Learning and doing algebra
Learning and doing algebra (ME322) examines the nature of algebra and how children learn. It develops your awareness of choosing and using symbols and your ability to express general mathematical statements. You’ll meet ideas in the pedagogy (learning and teaching) of algebra, such as the progressions from number to algebra and the importance for learners of expressing and interpreting relationships in words, diagrams and graphs. You’ll learn ways to identify and analyse your own and others’ algebraic reasoning. If you work or plan to work within education, this module is an important step towards achieving your aims.
What you will study
The module comprises eight units:
Unit 1: The nature of algebra
You’ll meet some definitions of school algebra and algebraic thinking. You’ll tackle problems that approach algebra as a way of exploring and expressing generality. And read about moving between well-chosen examples and generalisations and appreciating the role of freedoms and constraints. Additionally, you’ll develop algebraic expressions for simple numerical problems and encounter ideas from research and classroom practice about learning to interpret and treat algebraic symbols.
Unit 2: Representing structural relationships
You’ll tackle problems involving making your algebraic conjectures and convincing yourself when these are true. Taking an approach that algebra is a way of noticing underlying structure, you’ll meet a range of early-algebraic representations used in classrooms, such as bar models and Cuisenaire rods. You’ll read about choosing algebraic representations and work on problems with a learner.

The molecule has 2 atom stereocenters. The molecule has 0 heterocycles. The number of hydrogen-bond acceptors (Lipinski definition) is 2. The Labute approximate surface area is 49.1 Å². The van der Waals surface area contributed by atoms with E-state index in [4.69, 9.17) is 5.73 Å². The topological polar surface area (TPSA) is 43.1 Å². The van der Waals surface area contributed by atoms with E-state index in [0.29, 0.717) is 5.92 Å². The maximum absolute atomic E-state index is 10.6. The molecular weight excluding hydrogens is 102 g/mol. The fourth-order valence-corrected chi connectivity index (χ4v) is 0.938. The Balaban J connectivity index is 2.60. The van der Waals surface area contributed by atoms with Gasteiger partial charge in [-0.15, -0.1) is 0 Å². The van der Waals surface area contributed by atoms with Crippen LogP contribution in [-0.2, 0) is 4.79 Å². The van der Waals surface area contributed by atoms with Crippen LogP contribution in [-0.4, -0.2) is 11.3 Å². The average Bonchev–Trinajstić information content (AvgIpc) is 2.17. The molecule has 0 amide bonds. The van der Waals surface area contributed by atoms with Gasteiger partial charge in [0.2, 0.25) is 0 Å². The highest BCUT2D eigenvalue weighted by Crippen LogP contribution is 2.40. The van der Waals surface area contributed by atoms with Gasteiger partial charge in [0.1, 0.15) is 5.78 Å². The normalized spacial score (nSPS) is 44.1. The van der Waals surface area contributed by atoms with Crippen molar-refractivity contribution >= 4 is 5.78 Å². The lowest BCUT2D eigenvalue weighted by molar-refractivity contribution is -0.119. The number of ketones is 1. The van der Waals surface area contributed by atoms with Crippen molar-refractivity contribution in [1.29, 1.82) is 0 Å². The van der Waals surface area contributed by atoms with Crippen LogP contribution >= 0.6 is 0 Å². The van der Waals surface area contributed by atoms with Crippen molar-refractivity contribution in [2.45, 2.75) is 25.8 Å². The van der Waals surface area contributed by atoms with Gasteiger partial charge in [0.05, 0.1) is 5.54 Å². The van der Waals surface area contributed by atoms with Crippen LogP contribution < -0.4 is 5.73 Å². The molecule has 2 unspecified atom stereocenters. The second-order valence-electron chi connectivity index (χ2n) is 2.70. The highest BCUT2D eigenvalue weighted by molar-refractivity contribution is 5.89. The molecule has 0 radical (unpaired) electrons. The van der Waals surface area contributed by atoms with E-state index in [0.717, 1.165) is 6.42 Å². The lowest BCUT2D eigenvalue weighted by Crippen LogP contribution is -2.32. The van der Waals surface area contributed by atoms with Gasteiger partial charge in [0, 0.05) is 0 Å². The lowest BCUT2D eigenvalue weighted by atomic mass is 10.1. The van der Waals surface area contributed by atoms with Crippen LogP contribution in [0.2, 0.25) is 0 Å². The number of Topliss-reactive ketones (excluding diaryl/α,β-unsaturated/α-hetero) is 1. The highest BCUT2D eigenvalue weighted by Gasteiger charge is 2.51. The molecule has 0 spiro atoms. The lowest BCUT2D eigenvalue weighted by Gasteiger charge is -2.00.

Unit 3: The power of symbolising
This unit focuses on the power of using algebra symbols and the difficulties people experience. You’ll reflect on the choices we make when symbolising and how symbols help create convincing proofs. Additionally, you’ll meet the module idea ‘Manipulate, Get a sense of, Articulate’ that connects learning progression with choice of representations.
Unit 4: Equivalence and the equals sign
You’ll read and tackle problems that help you to notice different ways in which numeric and algebraic expressions can be equivalent, including how learners use the equals sign. You’ll meet two new module ideas: ‘Doing and undoing’ underpins some widely used methods of solving linear equations; ‘Productive lingering’ describes how teachers take time over small steps of algebraic reasoning. You’ll also undertake a project where you adapt a given task and work on it with your learner.
Unit 5: Invariance and change
You’ll focus on algebraic thinking as noticing change and, amidst this change, expressing properties or relationships stay the same. You’ll tackle problems that require you to organise and represent change in one or more variables, particularly sequences problems. Additionally, you’ll create a presentation that identifies invariance and change in your algebraic reasoning.
Unit 6: Covariant relationships